A NEW real sheep-counting experience to help holidaymakers get a better night's sleep has been unveiled in Sussex.

Sleep tech company Emma Sleep has revealed its new ‘Shleep Sanctuary’, which will see guests stay in a “luxurious” sleep dome near a hillside in Pyecombe with views of the countryside and many sheep.

After dinner guests will be encouraged to count the sheep before drifting off to sleep.

The dome, which will launch next summer, was created after a poll of 2,000 adults found 44 per cent have struggled to get to sleep this year.

The Argus: An aerial view of the Shleep SanctuaryAn aerial view of the Shleep Sanctuary (Image: Emma Sleep)

Dr Dennis Schmoltzi, CEO at Emma Sleep, said: “The power of a good night’s sleep can’t be underestimated and it’s clear the nation needs it now more than ever.

“Counting sheep is more than an old wives’ tale - it’s a tried-and-tested visualisation technique that Brits are relying on to send them to sleep.

“They’re also longing for a serene and peaceful environment to drift off in when they’re struggling to relax, which is incredibly important for sleep quality."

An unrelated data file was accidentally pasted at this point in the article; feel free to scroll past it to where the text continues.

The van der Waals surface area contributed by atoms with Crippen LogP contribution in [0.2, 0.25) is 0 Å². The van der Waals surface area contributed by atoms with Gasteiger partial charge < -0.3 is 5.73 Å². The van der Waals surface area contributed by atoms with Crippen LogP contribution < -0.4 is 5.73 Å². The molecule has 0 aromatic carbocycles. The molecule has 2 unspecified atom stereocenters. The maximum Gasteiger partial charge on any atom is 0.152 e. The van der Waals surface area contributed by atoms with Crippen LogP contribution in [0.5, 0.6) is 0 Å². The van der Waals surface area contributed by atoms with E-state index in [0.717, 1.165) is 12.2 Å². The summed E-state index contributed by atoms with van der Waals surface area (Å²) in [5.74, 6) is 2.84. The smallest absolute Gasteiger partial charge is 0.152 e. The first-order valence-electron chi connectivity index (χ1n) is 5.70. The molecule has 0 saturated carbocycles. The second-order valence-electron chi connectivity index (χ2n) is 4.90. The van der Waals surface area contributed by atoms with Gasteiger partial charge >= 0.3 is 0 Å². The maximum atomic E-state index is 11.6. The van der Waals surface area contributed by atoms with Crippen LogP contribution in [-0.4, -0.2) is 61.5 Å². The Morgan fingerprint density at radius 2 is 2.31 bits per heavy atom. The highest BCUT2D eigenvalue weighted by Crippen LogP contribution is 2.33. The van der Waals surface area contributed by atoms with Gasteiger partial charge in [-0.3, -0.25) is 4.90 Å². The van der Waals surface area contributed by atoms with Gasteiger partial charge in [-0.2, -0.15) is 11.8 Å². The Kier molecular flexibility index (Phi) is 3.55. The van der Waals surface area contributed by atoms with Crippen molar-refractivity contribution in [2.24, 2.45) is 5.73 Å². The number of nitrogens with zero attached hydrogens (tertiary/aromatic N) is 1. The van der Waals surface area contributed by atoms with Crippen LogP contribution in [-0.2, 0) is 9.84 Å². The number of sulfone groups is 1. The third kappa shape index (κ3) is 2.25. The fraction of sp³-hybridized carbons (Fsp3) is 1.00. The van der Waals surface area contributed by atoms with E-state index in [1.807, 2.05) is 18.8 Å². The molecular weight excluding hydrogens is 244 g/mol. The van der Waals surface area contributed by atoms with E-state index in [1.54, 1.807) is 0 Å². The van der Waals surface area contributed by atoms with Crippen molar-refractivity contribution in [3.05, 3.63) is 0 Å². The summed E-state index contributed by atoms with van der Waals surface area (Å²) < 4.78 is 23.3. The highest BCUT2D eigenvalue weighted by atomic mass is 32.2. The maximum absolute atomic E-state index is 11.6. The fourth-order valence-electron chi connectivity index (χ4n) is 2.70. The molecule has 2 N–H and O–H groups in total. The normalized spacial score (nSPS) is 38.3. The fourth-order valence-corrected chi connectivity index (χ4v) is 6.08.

The study also found 23 per cent claim their quality of sleep is worse now than ever before - with ten per cent even admitting they can’t remember the last time they slept well.

The Argus: Guests will be encouraged to count the surrounding sheepGuests will be encouraged to count the surrounding sheep (Image: Emma Sleep)

More than a fifth (21 per cent) have struggled to sleep due to worries over the cost-of-living crisis, while 23 per cent have been kept up fretting about work.

As such 14 per cent of adults have employed ‘visualisation tactics’ like counting sheep in a bid to get a good night’s sleep.

The study, carried out via OnePoll, also revealed factors which they believe boost their chances of sleeping well - including fresh air (23 per cent) and the sound of nature (19 per cent).

Theresa Schnorbach, sleep scientist at Emma, said: “When practised regularly, these kinds of exercises have been proven to lower the heart rate by encouraging slower breathing and activating the parasympathetic nervous system.

The Argus: Guests can enjoy dinner under the starsGuests can enjoy dinner under the stars (Image: Emma Sleep)

“Imaginative distraction is also an effective cognitive strategy to help sleep, where you imagine a pleasant and relaxing image in as much detail as you possibly can - like counting fluffy sheep as they jump over a fence.

“The aim is to use as much cognitive capacity as possible so that worrying thoughts are suppressed.

"Studies show this not only shortens the time it takes to fall asleep but also improves sleep quality.”

Emma Sleep has launched a contest offering two people the chance to try the dome when it opens in summer 2023.

After a sleep in dome you will be ready for a guided yoga session in the morning followed by a breakfast hamper full of locally sourced food

For a chance to win a stay at the ‘Shleep Sanctuary’ with a guest of your choice register your interest at www.emma-sleep.co.uk/shleep